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Let’s talk about sex: family science professor aims to create a sexual health class

Richelle Frabotta is not one to shy away from sex talk. 

Frabotta, coordinator of the Sexuality Education Studies Center and professor in the department of family science and social work (FSW), is one of only three sexuality educators in the state of Ohio, licensed by the American Association of Sexuality Educators, Counselors and Therapists (AASECT).

A search for her name on Miami University’s website brings up a two-part podcast called “Being Open and Honest About Sexuality,” where she engaged “openly and frankly” in conversations about sex and sexuality.

With this background, revamping her FSW 365: Family Life Sexuality Education Across Cultures class into a mandatory sexual health class for sophomores seems like the next logical step.

“I want to take [the class] and modify it into something more specific to our campus,” Frabotta said, “that would ultimately [decrease] sexual violence.”

Frabotta said she wants the class to be for sophomores because they are in a “better position” than first-years. 

“First-year students are [overwhelmed],” she said. “By second semester, they’re starting to acclimate, but sophomores have moved into more personal agency and autonomy. They’re past trying to learn how the system works, so I think they’re more ready to deal with difficult questions.”

Frabotta has been teaching FSW 365 for 10 years. During class, she conducts what she calls “one-minutes,” where students anonymously free-write about their knowledge and desires regarding sexuality. “I’ve taken what a decade of 20-year-olds know about sexuality and created a curriculum from that.”

Her curriculum also comes from data collected by her colleague Rose Marie Ward, professor and associate dean of the graduate school, and The Future of Sex Ed, an organization aiming to improve comprehensive sex education in public schools.

“With all those sources, I said, ‘Hey, wouldn’t it be great if every single sophomore on our campus could have this [education of] communication, connection and community?’” Frabotta said.

Even though most students at Miami have taken some sort of health class in middle or high school, Frabotta said it is often not enough.

“Comprehensive sexuality education does not exist within the United States,” she said. “Since 1997, the United States government has only paid for abstinence-only education.”

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The Guttmacher Institute released a report about the sex education adolescents and young adults receive. Those who have received abstinence-only — or sexual risk avoidance — education are at higher risk for STIs, pregnancy and an early sexual debut.

Schools that promote a more comprehensive sex education often don’t have the adequate resources, asking teachers from others fields to teach. 

“Health teachers [don’t seem to] exist anymore,” Frabotta said, “and even when they did, they didn’t have the training that I have. You wouldn’t ask a social studies teacher to teach geometry.”

Senior public health major Micailah Guthrie got her sex education from her high school’s physics teacher.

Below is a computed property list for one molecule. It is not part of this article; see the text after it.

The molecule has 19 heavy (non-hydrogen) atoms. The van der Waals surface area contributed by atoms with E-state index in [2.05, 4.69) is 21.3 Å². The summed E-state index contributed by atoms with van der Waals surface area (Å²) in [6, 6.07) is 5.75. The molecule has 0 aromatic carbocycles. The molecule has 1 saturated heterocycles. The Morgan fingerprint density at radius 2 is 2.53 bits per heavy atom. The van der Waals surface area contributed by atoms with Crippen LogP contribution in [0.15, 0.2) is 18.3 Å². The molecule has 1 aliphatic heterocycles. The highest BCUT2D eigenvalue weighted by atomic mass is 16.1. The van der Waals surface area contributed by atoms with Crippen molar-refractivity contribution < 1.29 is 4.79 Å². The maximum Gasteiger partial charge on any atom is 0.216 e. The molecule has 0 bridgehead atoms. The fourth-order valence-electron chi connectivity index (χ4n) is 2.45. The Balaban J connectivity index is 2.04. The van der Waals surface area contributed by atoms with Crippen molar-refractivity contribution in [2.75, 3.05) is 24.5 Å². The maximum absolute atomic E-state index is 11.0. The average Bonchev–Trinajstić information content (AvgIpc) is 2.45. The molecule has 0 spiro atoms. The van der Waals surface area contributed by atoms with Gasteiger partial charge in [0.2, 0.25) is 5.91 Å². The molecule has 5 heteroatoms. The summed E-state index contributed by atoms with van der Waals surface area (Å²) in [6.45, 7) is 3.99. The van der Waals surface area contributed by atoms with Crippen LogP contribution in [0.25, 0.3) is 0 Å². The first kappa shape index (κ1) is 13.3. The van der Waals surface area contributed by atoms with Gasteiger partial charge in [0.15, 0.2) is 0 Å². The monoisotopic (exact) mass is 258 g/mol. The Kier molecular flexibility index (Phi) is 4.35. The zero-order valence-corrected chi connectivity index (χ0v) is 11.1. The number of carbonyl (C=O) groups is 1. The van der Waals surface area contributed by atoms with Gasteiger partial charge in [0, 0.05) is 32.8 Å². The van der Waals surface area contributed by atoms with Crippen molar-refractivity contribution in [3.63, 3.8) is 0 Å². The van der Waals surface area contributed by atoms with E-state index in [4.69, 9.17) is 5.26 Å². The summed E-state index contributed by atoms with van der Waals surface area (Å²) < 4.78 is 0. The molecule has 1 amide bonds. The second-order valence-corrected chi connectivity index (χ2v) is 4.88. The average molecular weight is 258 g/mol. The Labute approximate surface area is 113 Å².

“Because he had something to do with science, they made him the health teacher,” she said. 

Though her teacher didn’t emphasize abstinence-only, Guthrie said the class content was still limited. 

“It wasn’t extensive at all,” she said. “Other people learned ‘don’t have sex at all,’ and even though that wasn’t my experience, I also wasn’t given information that could have helped me.”

“[Miami students] are super well-resourced, well-educated and enthusiastic about changing the world,” Frabotta said, “but don’t know what a g-spot is.”

Rebecca Baudry Young, director of the Office of Student Wellness, said she supports the idea of the class.

“Students come to Miami from many different high schools and backgrounds, and they may not have had the same type of sexual education,” she said. “This allows them an opportunity to all get the same baseline information so we can continue these types of conversations on campus.”

Guthrie said she hears a lot of concerning language regarding “hook-up culture” on Miami’s campus. “Sex ed is not just about health,” she said. “It’s about consent and what to do in situations where there may be a gray area.”

Sophomores enrolled in the class would learn about gray areas regarding consent; effective communication skills before, during and after sexual encounters; relationships; basic anatomy and physiology; conception and contraception.

“I think it’s absolutely a great idea,” Baudry Young said. “I’m excited about the opportunity for students to learn about healthy sexual identities and relationships.”

Baudry Young stressed the importance of having proper vocabulary. “A lot of times, students have a hard time saying what they want out of a sexual encounter or relationship,” she said. “Having an opportunity for students to become more comfortable with communication would help them have good, positive experiences.”

Though no concrete plans have been made to get the revised class up and running just yet, Frabotta is still enthusiastic about the possibility. 

“In a perfect world, I wouldn’t have a job,” she said. “I want to provide an opportunity for super smart, well-resourced, overachievers to have a chance to [learn about] being a human.”

@sara_bey

beysc@miamioh.edu

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